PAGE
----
Here is another case where a military prisoner has sought habeas corpus relief, in the Kansas District Court (the Tenth Circuit).
The case provides a fascinating discussion of the maze and complexities of DoD and Service regulations the award of good time credit, work abatement, and such, applicable to clients confined at the USDB.
Valois challenges the amount of good conduct time (“GCT”) credit that will be administratively deducted from his sentence.
On June 30, 2006, Valois was transferred to the United States Disciplinary Barracks (“USDB”) in Fort Leavenworth, Kansas, where he is presently serving his sentence. On May 11, 2010, Valois filed a claim for administrative relief with the Commandant of the USDB, contesting the amount of good time that was being credited against his sentence. This request was denied on May 12, 2010. Valois repeated the request on May 14, 2010, and it was again denied on May 26, 2010. On June 17, 2010, Valois filed a complaint under Article 138 of the UCMJ on June 17, 2010, which was denied on August 5, 2010. He filed additional Article 138 complaints on June 8 and 28, 2011, both of which were denied. On September 12, 2012, the Air Force Court of Criminal Appeals denied his pro se Writ of Habeas Corpus without prejudice due to lack of counsel. Valois submitted a motion for reconsideration but on February 11, 2013, sought dismissal. Four days later, on February 15, 2013, Valois filed the instant petition.
In his petition, Valois asserts two arguments. First, he contends he is entitled to GCT credit of ten days rather than five days per month. Specifically, he contends that the Secretary of the Air Force has the authority to determine the award of GCT, and that Air Force Joint Instruction (“AFJI”) 31-215, which provides for GCT at the rate of ten days per month, controls. Valois argues that later amendments or modifications to AFJI 31-215 were either invalid or have expired. Second, Valois argues that changes in GCT after his conviction constitute an ex post facto violation of the Constitution.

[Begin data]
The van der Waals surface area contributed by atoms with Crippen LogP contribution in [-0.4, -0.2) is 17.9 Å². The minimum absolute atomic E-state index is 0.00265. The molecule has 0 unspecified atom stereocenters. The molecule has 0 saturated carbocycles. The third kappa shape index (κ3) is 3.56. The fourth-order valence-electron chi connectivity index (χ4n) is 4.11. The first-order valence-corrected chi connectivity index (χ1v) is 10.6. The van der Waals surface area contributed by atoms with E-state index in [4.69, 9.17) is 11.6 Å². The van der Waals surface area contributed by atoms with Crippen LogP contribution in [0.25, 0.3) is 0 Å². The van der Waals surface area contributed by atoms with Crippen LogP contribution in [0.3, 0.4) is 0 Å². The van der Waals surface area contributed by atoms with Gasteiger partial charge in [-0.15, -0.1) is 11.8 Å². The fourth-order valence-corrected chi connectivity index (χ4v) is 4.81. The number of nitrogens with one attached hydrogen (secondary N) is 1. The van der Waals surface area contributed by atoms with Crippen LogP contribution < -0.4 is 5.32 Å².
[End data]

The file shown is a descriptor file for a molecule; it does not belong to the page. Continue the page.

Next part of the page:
The arguments asserted by Valois are related. First, he contends that Congress has authorized the Secretary of each military service group to establish military correctional facilities and provide regulations for their operation. From this, he reasons that the Secretary of the Air Force controls the award of GCT. Next, Valois contends that Air Force regulations, not those of the Department of Defense (“DoD”), control his GCT. He argues that DoD regulations, which purportedly amended the Air Force regulations, are not valid because they expired and were not properly activated again. Finally, based upon these arguments, Valois contends that the less generous GCT rate under the DoD regulations illegally increases his time in confinement in violation of the Ex Post Facto Clause of the United States Constitution.
The Court first examines the maze of GCT regulations that the Air Force and DoD have issued over the last 50 years. These regulations are not always uniform and their effective dates and subsequent cancellations are often difficult to discern. The Honorable Richard D. Rogers has previously explained the problem with military regulations on issues of parole and GCT:
[T]he military regulations governing parole and good time for prisoners at the USDB are difficult to locate and decipher. Piecemeal changes have been made numerous times; some are Department of Defense directives while others are Army and Air Force regulations. Some contain disorganized provisions on the same subject, some are poorly written with seeming inconsistencies, and some subjects seem not to be adequately addressed. These regulations are not in the Code of Federal Regulations or available to the court through normal research channels. Instead, the court must rely on excerpts selected by the parties and provided with the pleadings.
Like military counsel, “With some trepidation, the Court enters the military labyrinth of regulations.” After entering and leaving that labyrinth the court denies relief.
Part of Valois’ claim is that he received IAC when taking his PTA because he was wrongly advised of his likely good time credit. The court cites to United States v. Griffitts, No. 201000673, 2011 WL 4985719 at * 4 (N-M. Ct. Crim. App. Oct. 20, 2011)(defense counsel’s mistaken reliance on outdated Navy instruction which awarded ten days GCT credit did not lead to improvident plea and was not ineffective assistance of counsel).